Every so often (weekly at the moment), I’ll be writing a commentary about a story from EMPTY ROOMS LONELY COUNTRIES. I’ll tackle the stories in the order they appear in the book. Given the nature of this exercise, I cannot guarantee that I won’t spoil specific details from the story. So you may want to return to the commentaries here when you’ve finished reading the book. If I don’t address an aspect of the story you were interested in, by all means leave a question at the end of this post and I’ll do my best to answer it.
I keep coming back to this story when people ask which one is my favorite from the book. This story has been through a few drafts over the years, and the story that it finally became is one that makes me extremely proud.
The original intent of the story was to play off the stories my father told me growing up and to reconcile those with my experiences at the house on Geneva Street. Yes, the house is real. In fact, everything in this story is true:
As far as I know, the house on Geneva Street is still there. Whether it still stands or not is irrelevant, because it still exists in my dreams, looking down at me as I approach with its dark windows, its archway frowning, its foundation absorbing my shadow.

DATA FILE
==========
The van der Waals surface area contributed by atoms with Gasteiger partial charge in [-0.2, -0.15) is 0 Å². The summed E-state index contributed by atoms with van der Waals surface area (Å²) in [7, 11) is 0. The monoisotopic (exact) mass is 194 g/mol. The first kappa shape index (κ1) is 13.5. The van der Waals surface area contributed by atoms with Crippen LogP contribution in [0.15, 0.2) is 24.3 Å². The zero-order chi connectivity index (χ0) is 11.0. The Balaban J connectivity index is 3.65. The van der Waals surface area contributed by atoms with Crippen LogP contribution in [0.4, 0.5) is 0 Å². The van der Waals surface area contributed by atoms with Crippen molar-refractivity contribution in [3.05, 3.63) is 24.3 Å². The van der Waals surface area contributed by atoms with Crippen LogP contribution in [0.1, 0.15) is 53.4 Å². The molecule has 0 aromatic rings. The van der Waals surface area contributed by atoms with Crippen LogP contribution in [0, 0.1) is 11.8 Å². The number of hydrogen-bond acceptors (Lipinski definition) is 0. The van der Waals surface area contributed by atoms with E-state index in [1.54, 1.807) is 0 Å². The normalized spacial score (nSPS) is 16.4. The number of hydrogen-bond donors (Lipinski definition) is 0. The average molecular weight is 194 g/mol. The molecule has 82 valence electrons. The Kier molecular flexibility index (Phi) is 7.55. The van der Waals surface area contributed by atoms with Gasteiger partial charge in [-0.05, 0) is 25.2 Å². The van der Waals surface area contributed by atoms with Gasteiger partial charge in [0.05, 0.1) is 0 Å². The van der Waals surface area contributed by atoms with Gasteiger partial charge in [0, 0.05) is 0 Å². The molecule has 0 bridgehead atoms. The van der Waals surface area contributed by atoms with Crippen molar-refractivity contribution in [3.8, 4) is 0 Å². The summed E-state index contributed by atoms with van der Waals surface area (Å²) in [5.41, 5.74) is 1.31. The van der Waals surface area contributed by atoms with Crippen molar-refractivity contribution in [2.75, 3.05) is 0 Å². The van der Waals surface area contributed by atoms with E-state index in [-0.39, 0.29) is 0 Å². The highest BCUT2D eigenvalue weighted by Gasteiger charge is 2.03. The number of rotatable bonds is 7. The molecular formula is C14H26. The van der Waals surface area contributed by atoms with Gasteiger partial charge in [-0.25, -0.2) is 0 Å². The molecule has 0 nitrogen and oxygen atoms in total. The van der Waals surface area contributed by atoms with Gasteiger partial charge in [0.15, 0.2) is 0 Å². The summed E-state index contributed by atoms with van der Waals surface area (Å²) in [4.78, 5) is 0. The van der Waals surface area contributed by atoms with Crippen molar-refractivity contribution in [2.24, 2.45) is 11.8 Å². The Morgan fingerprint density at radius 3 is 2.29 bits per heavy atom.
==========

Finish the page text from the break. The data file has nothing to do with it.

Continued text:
My father used to live in it when he was a child. My aunt – my father’s sister – lived in the house when I was young. There are a lot of memories with the house. My memory blurs with my father’s. He’ll tell a story about something he did at the house when he was a child and I’ll think, that was me, wasn’t it? It was me who left pennies on the railroad that ran behind the house. It was me who rode the bicycle down the hill towards the railroad and hurt myself. It was me who woke when a train passed at midnight and wondered if a drifter would crawl through my open window.
What the story has become is something else completely different, and a lot of that hinges on the final scene and that final line. Out of all the stories in the book, I get the most questions about this one. I’ve heard a couple of different interpretations and I haven’t really commented on them. I feel it’s really important for “Geneva Street” to stand on its own.
I will say this, however. It’s no accident that the story is available in Empty Rooms Lonely Countries, and the placement of the story is as important to the overall narrative of the book as that final line.
And yes, I still have dreams of the house on Geneva Street.
I’ll probably post the whole story here next week.
NEXT TIME: “Ghost Track”
#1 “Cowboys and Indians”
#2 “Little Conundrums”
#2.5 “Playing With the Dead”**
#3 “The Illusion of Swing”
#4 “Kicking Love’s Ass”
#5 “On Being Velma-less”
#6 “Muted Porn”
#7 “Defying Gravity”
#8 “The Fifth Ocean”
#9 “One Dead (Potted) Plant”
#10 “Remembering Drajra”
#11 “Pancakes, Wishes and Other Tales”
#13 “Before Waking”
#15 “This is Not for You”
#16 “The Mariachi”
#18 “Paying the Tab”
#19 “Father Groove”